People start collections for many reasons. For some it’s amusement, for others it’s hopes of future profit and for some it’s a full blown passion (cough <obsession> cough). But in most cases, people’s collections are a connection to something which speaks to them for a reason.
My collection is fairly small. Over the years I’ve acquired about two dozen antique kitchen utensils. My preference is specific only in that they must be old enough to have painted wood handles. Most are pre-1940’s which works well in my vintage kitchen. A few of the items I’ve purchased either in antique shops or thrift stores, but most have come from my grandparents who were avid antique collectors.
I’m not crazy-obsessed like some people; I don’t know their value, I don’t spend sleepless nights searching eBay or days combing swap meets and garage sales, I simply like them. Looking at them brings me joy. I imagine the hands which used them to the point where the paint started to fade and think about the meals made with them. I’ve been known to quiz people who come into my kitchen to see if they can tell me the use of some of the more unique items. And yes, sometimes I actually take them off the wall and use them. It would be a shame not to, don’t you think?
For the scone recipe below, I pulled down a small, but sharp, metal utensil which is typically used for cutting hard vegetables in a “crinkle cut” (this is a modern version of the crinkle cutter). I thought it would make the edges of the of the scones a bit more fun and easier to cut them into smaller portions. You can see it in the top right of the photo above. I have other items not seen here; special rolling pins for sugar cookies, one for making ravioli, and a couple dozen apothecary glass jars of various sizes in which I keep spices, herbs and grains.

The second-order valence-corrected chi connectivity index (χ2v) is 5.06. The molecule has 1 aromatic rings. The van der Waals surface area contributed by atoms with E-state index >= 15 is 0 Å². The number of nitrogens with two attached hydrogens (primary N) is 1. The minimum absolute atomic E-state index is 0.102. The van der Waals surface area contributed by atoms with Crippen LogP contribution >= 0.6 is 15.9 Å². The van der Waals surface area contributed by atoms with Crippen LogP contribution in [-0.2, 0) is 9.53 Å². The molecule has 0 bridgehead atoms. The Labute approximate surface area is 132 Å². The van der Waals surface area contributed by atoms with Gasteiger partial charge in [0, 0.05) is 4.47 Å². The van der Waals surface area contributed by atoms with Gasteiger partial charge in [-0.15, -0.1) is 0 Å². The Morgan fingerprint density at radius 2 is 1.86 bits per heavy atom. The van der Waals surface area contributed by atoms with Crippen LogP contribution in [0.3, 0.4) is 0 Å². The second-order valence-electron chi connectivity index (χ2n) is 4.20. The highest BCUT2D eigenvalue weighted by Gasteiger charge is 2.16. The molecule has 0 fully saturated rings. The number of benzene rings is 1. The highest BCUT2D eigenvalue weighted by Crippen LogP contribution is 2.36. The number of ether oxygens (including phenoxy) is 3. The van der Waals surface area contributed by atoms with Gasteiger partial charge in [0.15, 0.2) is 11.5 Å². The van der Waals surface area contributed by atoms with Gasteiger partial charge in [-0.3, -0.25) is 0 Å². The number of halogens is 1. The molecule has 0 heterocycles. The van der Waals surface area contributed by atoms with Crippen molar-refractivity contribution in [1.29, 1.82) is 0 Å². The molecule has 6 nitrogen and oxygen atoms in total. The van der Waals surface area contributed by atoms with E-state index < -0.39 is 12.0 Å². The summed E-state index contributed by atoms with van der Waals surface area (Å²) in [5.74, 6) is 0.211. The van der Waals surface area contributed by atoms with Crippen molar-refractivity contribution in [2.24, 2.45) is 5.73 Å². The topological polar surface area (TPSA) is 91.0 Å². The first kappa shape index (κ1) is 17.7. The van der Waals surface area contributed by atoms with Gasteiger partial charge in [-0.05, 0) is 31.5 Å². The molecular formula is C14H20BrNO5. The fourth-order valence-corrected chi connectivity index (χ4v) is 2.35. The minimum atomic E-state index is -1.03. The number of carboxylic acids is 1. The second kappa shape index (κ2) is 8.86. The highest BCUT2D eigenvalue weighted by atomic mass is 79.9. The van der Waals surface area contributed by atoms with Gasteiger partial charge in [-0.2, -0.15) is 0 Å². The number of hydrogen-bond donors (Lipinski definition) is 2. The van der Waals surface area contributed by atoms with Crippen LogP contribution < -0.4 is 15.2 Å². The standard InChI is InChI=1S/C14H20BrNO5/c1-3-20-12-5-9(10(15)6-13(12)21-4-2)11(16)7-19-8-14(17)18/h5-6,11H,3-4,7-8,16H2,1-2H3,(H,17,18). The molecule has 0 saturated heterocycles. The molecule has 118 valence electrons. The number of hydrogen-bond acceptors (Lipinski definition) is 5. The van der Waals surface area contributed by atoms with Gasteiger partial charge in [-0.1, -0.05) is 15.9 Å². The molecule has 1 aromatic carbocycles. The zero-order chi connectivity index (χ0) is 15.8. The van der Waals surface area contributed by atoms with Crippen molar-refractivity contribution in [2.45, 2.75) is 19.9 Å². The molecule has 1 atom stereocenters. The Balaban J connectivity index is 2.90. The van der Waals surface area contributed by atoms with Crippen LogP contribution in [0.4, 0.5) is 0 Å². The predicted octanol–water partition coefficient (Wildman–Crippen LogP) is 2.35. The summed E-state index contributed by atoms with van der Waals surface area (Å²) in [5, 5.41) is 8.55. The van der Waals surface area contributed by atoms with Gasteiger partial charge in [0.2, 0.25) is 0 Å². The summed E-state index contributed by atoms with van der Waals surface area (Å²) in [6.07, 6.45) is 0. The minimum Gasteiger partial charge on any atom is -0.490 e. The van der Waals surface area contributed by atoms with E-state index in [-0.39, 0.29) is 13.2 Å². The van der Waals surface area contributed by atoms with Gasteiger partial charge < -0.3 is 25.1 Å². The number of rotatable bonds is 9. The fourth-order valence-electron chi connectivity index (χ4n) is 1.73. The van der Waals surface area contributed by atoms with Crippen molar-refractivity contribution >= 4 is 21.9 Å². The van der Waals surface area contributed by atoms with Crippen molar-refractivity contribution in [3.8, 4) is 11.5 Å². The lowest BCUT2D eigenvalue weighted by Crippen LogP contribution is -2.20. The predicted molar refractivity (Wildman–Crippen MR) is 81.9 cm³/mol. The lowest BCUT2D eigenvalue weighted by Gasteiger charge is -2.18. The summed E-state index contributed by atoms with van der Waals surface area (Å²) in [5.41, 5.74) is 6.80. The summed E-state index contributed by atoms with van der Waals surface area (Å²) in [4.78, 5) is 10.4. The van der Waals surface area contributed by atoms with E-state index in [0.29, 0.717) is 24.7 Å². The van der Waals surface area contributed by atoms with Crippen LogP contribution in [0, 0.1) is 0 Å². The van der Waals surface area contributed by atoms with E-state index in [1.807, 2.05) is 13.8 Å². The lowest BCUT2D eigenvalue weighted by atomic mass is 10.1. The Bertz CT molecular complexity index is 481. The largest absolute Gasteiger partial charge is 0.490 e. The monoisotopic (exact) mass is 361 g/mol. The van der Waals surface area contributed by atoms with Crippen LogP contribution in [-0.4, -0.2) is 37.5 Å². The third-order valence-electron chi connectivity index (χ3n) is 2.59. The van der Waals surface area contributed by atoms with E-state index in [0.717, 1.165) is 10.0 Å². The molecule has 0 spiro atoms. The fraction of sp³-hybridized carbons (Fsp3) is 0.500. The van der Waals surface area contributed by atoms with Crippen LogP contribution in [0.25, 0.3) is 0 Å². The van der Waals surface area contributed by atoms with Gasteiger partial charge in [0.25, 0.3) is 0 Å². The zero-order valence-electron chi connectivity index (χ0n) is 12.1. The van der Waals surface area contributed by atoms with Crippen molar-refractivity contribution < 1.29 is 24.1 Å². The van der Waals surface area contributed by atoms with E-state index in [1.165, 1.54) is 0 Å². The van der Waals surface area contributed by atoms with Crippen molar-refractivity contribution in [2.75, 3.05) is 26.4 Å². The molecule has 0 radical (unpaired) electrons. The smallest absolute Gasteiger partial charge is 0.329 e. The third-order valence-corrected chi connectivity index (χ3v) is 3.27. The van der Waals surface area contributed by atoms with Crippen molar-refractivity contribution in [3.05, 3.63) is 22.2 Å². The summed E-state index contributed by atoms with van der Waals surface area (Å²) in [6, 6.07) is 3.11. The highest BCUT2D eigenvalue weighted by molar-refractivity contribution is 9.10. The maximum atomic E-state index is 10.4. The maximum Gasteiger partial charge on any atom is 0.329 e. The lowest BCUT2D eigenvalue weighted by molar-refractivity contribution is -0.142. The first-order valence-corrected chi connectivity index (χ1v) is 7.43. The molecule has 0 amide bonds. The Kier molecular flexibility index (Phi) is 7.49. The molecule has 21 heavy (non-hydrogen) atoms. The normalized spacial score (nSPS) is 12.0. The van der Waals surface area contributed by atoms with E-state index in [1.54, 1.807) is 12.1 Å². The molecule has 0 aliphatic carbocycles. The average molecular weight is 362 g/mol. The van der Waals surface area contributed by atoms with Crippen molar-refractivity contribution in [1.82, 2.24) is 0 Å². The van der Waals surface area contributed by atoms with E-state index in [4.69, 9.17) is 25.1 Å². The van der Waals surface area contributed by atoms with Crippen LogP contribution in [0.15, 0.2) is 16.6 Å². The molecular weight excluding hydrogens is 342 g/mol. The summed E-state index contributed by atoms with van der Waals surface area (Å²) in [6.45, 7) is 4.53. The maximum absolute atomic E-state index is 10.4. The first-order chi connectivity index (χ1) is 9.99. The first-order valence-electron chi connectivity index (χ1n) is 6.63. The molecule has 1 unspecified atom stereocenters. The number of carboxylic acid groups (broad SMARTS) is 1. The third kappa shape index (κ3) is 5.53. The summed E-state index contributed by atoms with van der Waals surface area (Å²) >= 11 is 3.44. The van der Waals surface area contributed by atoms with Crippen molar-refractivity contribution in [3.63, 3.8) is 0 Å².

The savory scones are wonderful accompaniment to soup or stew or just on their own as an afternoon snack. I served them in these bite sized versions at my Soup Swap Party as a break from all the sweets. The original recipe comes from one of my favorite food blogs and twitter friends, Chez Us. I’ve changed it up a bit, making some substitutions (see the recipe notes below).
Savory Scones with Pecorino and Black Pepper Recipe
2 cups all purpose flour
2 Tbsp. baking powder
1/2 tsp. salt
6 Tbsp. cold butter
1/2 cup grated pecorino
1/2 tsp. cracked black pepper
1/4 cup plain yogurt
1/2 cup milk
Yield: 16 mini scones
The original recipe called for 3/4 cup buttermilk but since I don’t typically have that in my refrigerator, I substituted plain low fat yogurt and milk. I also increased the amount of pepper and switched out the Parmesan for the pecorino I had. Finally, while I made these smaller for a party, you certainly could follow the original recipe and make it into 8 scones.
This recipe is made in a Cuisinart/food processor, but if you don’t have one, you can do it in a bowl with a pastry cutter in the same way you would make biscuits or pie dough. Below, where I say “pulse” that means to turn on the processor in short bursts rather than to leave it running.
Preheat oven to 350 degrees
In the bowl of your food processor, put the flour, baking powder and salt. Put the lid on and pulse the processor a few times to mix the dry ingredients.
Cut the cold butter into small pieces and add into the bowl of the processor. Pulse again until the butter is combined into the flour and resembles a coarse meal.
Add the pecorino and black pepper and pulse a few times to combine.
Whisk together the yogurt and milk and add to the processor until the dough just begins to come together.
Remove from the bowl and lightly knead it together into a ball.
If you want to make mini scones, form the dough into a 3″x15″x1″ loaf. Using the crinkle cutter, cut the down into small triangles across the length of the loaf. If you want full sized scones, form it into a circle about 1″ high and cut into 8 pie shaped wedges.
Put the scones on a baking sheet lined with a Silpat Baking Mat or parchment paper.
Bake for 18-20 minutes (or a little longer for the full sized scones) until golden brown. Serve with sweet butter.